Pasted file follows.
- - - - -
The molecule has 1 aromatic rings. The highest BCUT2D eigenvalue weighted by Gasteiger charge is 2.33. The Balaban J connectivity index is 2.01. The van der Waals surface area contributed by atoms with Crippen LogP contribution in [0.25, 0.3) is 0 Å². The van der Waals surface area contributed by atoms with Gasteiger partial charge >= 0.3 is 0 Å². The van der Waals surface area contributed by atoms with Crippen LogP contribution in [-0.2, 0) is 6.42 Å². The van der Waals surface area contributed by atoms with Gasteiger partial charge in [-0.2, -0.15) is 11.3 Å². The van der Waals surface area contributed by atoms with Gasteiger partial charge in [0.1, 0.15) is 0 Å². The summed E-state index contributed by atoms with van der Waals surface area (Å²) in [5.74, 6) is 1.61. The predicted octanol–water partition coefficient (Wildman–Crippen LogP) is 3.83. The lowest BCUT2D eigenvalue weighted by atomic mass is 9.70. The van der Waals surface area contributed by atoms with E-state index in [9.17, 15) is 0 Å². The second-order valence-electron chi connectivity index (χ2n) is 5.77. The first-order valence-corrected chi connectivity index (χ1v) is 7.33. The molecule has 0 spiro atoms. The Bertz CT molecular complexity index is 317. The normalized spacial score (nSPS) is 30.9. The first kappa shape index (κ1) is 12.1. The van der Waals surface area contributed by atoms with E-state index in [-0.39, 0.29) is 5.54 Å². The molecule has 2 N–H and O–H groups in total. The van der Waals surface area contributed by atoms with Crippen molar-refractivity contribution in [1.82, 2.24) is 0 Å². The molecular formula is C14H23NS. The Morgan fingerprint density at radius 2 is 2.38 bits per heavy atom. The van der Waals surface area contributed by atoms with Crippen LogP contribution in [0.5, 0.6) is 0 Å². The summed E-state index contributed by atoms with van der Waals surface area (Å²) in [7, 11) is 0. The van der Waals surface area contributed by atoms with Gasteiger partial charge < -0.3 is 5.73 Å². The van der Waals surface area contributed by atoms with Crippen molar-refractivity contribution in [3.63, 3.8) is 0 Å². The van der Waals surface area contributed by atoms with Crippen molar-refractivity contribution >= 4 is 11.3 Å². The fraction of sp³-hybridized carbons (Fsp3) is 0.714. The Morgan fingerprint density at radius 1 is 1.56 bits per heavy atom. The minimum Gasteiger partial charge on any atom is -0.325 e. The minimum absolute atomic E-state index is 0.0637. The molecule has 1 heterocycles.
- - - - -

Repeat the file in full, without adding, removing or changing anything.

The molecule has 1 aromatic rings. The highest BCUT2D eigenvalue weighted by Gasteiger charge is 2.33. The Balaban J connectivity index is 2.01. The van der Waals surface area contributed by atoms with Crippen LogP contribution in [0.25, 0.3) is 0 Å². The van der Waals surface area contributed by atoms with Gasteiger partial charge >= 0.3 is 0 Å². The van der Waals surface area contributed by atoms with Crippen LogP contribution in [-0.2, 0) is 6.42 Å². The van der Waals surface area contributed by atoms with Gasteiger partial charge in [-0.2, -0.15) is 11.3 Å². The van der Waals surface area contributed by atoms with Gasteiger partial charge in [0.1, 0.15) is 0 Å². The summed E-state index contributed by atoms with van der Waals surface area (Å²) in [5.74, 6) is 1.61. The predicted octanol–water partition coefficient (Wildman–Crippen LogP) is 3.83. The lowest BCUT2D eigenvalue weighted by atomic mass is 9.70. The van der Waals surface area contributed by atoms with E-state index in [9.17, 15) is 0 Å². The second-order valence-electron chi connectivity index (χ2n) is 5.77. The first-order valence-corrected chi connectivity index (χ1v) is 7.33. The molecule has 0 spiro atoms. The Bertz CT molecular complexity index is 317. The normalized spacial score (nSPS) is 30.9. The first kappa shape index (κ1) is 12.1. The van der Waals surface area contributed by atoms with E-state index in [-0.39, 0.29) is 5.54 Å². The molecule has 2 N–H and O–H groups in total. The van der Waals surface area contributed by atoms with Crippen molar-refractivity contribution in [1.82, 2.24) is 0 Å². The molecular formula is C14H23NS. The Morgan fingerprint density at radius 2 is 2.38 bits per heavy atom. The van der Waals surface area contributed by atoms with Crippen LogP contribution in [0.5, 0.6) is 0 Å². The summed E-state index contributed by atoms with van der Waals surface area (Å²) in [7, 11) is 0. The van der Waals surface area contributed by atoms with Gasteiger partial charge < -0.3 is 5.73 Å². The van der Waals surface area contributed by atoms with Crippen molar-refractivity contribution in [3.63, 3.8) is 0 Å². The van der Waals surface area contributed by atoms with Crippen molar-refractivity contribution >= 4 is 11.3 Å². The fraction of sp³-hybridized carbons (Fsp3) is 0.714. The Morgan fingerprint density at radius 1 is 1.56 bits per heavy atom. The minimum Gasteiger partial charge on any atom is -0.325 e. The minimum absolute atomic E-state index is 0.0637. The molecule has 1 heterocycles.